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Curious about how many teeth cats have? Wondering if cats lose baby teeth? Look no further! In this article, BEACONPET has compiled 10 interesting facts about the number of teeth in cats and how they change throughout their lives. From the moment kittens are born toothless to the appearance of 26 baby teeth and finally the appearance of 30 permanent teeth, we explore the dental journey of our feline friends . Discover what happens when your cat’s baby teeth don’t fall out, the risk of periodontal disease, and how tooth loss affects your cat’s ability to eat. So if you want to learn about cat teeth and oral health, read on to discover all the secrets!
The 10 Facts on Cats Teeth
1. Like humans, kittens are born without teeth.
When kittens are born, they do not have any teeth. This is because they rely solely on their mother’s milk for nourishment in the first few weeks of life. Kittens do not need teeth during this time as they are nursing around the clock.
2. A kitten’s teeth begin to come in between 2 and 6 weeks of age.
Around 2 to 6 weeks of age, a kitten’s teeth will start to come in. These teeth are called deciduous teeth, baby teeth, or milk teeth. The first teeth to appear are the incisors, which are the tiny teeth in the front top and bottom of the mouth. This is followed by the canine teeth, also known as the “fangs”, and the premolars, which are the teeth right behind the canines.
3. How many teeth do cats have? A kitten has 26 baby teeth.
A kitten will have a total of 26 baby teeth. These temporary teeth will start to fall out around 11 weeks of age. You may find these tiny teeth on the floor or in your kitten’s food bowl, although sometimes the teeth are swallowed by the kitten as she eats. It is also normal to notice a small amount of bleeding from the mouth during this time.
4. Sometimes a cat’s baby teeth do not fall out like they are supposed to.
In some cases, a cat’s baby teeth may not fall out as they are supposed to. This condition is called “retained deciduous teeth”. When the baby teeth do not fall out, they can cause damage to the permanent teeth that are coming in. If your vet determines that the retained baby teeth are causing issues, they might recommend pulling them. This is often done at the same time as the cat’s spay or neuter surgery to minimize anesthesia exposure.
5. A kitten’s permanent teeth come in between 4 and 6 months of age.
Between 4 and 6 months of age, a kitten’s permanent teeth will start to come in. The incisors are the first to appear, followed by the canine teeth, premolars, and molars.
6. Back to the question — how many teeth do cats have…
Adult cats have a total of 30 permanent teeth. This includes the incisors, canines, premolars, and molars.
7. Cats can develop periodontal disease.
Just like humans, cats can develop periodontal disease, also known as gum disease. Without regular dental care, such as brushing their teeth at home or professional dental cleanings, cats are at risk of developing this disease. Periodontal disease can lead to tooth loss and can also impact a cat’s overall health.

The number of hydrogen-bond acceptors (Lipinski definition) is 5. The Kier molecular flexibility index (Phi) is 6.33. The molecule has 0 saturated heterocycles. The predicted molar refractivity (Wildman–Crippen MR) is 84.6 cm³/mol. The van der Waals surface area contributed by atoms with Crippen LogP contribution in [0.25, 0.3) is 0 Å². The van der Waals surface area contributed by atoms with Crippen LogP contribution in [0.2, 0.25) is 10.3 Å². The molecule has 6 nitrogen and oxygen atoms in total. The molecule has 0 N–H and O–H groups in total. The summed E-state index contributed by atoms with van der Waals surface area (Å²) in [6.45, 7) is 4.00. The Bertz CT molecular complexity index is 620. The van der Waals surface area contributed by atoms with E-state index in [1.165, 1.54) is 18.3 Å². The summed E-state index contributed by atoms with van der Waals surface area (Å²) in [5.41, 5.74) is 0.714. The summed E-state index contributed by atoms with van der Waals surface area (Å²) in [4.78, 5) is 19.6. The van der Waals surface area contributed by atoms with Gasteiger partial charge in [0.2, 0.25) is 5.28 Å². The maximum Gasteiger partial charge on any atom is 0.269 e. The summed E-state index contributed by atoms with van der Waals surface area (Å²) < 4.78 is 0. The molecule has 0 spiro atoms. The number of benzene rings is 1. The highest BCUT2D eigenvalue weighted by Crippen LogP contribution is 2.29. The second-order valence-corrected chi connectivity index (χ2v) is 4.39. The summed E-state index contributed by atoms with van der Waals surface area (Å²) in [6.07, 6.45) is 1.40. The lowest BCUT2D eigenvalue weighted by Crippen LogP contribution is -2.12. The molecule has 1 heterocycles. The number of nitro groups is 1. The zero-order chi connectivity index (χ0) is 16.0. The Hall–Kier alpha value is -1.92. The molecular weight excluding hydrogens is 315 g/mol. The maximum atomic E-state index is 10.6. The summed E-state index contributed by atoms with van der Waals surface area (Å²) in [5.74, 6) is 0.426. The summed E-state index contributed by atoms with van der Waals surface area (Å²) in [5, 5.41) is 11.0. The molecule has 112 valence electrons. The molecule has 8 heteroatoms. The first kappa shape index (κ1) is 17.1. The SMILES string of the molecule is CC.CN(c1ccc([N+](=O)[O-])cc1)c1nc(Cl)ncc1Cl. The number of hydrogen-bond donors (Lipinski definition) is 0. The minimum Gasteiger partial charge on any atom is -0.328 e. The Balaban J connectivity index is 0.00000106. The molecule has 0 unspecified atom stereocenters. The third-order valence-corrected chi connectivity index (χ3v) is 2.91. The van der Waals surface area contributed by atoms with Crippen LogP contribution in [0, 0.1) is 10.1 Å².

8. If your cat’s tooth becomes infected, your vet might recommend tooth extraction.
If your cat’s tooth becomes infected, it can be painful and can lead to further complications. In some cases, your vet might recommend tooth extraction to prevent the spread of infection and to alleviate your cat’s discomfort. Bacteria that develop into plaque and tartar can lead to tooth loss and damage to the structures that support the tooth, including bone loss and tooth mobility.
9. Tooth loss can also occur due to damage to the tooth.
Tooth loss in cats can also occur due to damage to the tooth. This can happen if the cat chews on something hard or experiences trauma, such as falling and hitting their teeth on something. In some cases, a veterinary dentist may be able to save a damaged tooth by performing a root canal.
10. What happens to cats who have lost a number of teeth?
Most cats can adapt well to tooth loss. Many cats are still able to eat dry food even with the loss of several teeth. However, it is ideal to retain as many teeth as possible as the teeth contribute to the strength of the jaw. Cats who have lost a significant number of teeth may require adjustments to their diet or dental care routine, so it is important to consult with your vet for guidance.
About the Author
Jackie Brown is a pet expert and writer/editor in the pet publishing industry. With 20 years of experience, she has a passion for animals and shares her knowledge through various publications. Jackie is a contributing writer for National Geographic’s Complete Guide to Pet Health, Behavior, and Happiness and the author of the book It’s Raining Cats and Dogs: Making Sense of Animal Phrases. She is also a regular contributor to pet and veterinary industry media. Prior to her career in publishing, Jackie spent eight years working in veterinary hospitals, gaining hands-on experience in caring for various animals. She resides in Southern California with her family and poodle named Jäger. Reach her at jackiebrownwriter.wordpress.com.